The effects of the precipitous decline in oil and gas prices after mid-2014 are well chronicled, but are still unfolding. Although oil prices have risen recently, the current price environment continues to adversely affect a broad range of energy-industry and related-industry businesses, including exploration and production, service and supply, and midstream companies, as well as those that directly or indirectly support or contract with those businesses. In particular, given their voracious appetite for new capital – and despite widespread reductions in their exploration budgets and spending – exploration and production companies are significantly affected by restricted access to capital, whether through capital markets, private equity, joint investment, commercial bank reserve-based loans (“RBLs”), or other investments or extensions of credit.
RBL lenders, in turn, are dealing with the combined effects of (1) deterioration in the financial condition of their borrowers and the value of their collateral, and therefore greater uncertainty regarding the ability of some borrowers to repay their loans on a timely basis, (2) increased regulatory scrutiny of, and related reserve requirements for and write-downs of, RBLs, and (3) in some cases, declines in the price of their own stock, at least partly as a result of their exposure to energy credits. Also, and especially for those who may have entered this market near the top of the price cycle, or do not have the depth of talent needed to wrestle with RBL evaluation, administration and collection in a distressed market, some lenders are reconsidering their commitment to this market. At the same time, billions of dollars have been raised by funds and others interested in acquiring energy-based assets, with the prospect of achieving significant investment returns as the prices of oil and gas rebound.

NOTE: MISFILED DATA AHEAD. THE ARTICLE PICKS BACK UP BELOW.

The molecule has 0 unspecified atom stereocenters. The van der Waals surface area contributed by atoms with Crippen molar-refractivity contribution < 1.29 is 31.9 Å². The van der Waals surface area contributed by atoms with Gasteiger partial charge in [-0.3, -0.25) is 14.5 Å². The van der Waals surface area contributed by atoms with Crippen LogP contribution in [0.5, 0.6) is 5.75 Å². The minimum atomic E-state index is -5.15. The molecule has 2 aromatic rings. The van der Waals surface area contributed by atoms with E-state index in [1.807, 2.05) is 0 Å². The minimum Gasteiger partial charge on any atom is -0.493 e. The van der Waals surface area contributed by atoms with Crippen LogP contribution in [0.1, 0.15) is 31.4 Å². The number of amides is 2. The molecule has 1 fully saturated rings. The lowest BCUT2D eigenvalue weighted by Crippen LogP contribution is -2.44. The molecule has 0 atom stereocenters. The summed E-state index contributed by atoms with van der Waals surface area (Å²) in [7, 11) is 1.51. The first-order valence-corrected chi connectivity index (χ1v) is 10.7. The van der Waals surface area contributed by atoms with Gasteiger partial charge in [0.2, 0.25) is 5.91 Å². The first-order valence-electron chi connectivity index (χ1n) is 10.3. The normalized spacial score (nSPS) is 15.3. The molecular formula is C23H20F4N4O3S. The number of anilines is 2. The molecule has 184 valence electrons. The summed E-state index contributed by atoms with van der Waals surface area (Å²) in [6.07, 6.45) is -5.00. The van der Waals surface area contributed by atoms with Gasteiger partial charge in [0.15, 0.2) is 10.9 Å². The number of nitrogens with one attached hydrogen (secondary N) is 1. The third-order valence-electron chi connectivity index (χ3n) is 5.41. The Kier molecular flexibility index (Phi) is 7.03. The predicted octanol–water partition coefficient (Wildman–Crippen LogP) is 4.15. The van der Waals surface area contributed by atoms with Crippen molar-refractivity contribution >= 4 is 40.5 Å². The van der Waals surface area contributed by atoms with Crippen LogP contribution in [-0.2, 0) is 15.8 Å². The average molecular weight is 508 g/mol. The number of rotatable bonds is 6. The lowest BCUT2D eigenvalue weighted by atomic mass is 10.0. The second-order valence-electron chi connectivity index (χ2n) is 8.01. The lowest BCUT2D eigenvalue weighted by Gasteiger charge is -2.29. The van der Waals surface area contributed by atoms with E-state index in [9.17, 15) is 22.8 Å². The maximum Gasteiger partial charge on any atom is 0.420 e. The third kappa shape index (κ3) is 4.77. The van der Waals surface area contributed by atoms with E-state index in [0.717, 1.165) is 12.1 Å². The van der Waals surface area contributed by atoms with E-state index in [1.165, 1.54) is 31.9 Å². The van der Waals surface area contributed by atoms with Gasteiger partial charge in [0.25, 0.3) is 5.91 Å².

As a result of these and other factors, there is increasing interest in the benefits, as either a seller or buyer, of transfers of RBL credit exposure. This alert will summarize some of the questions that arise when a lender in a secured RBL facility negotiates and consummates a sale to a buyer of all or part of the lender’s RBL facility position. The alert primarily addresses sales of individual “whole loans,” but makes additional observations regarding transfers of loans/commitments in syndicated facilities, the transfer of participation interests, and the sale of RBL portfolios.
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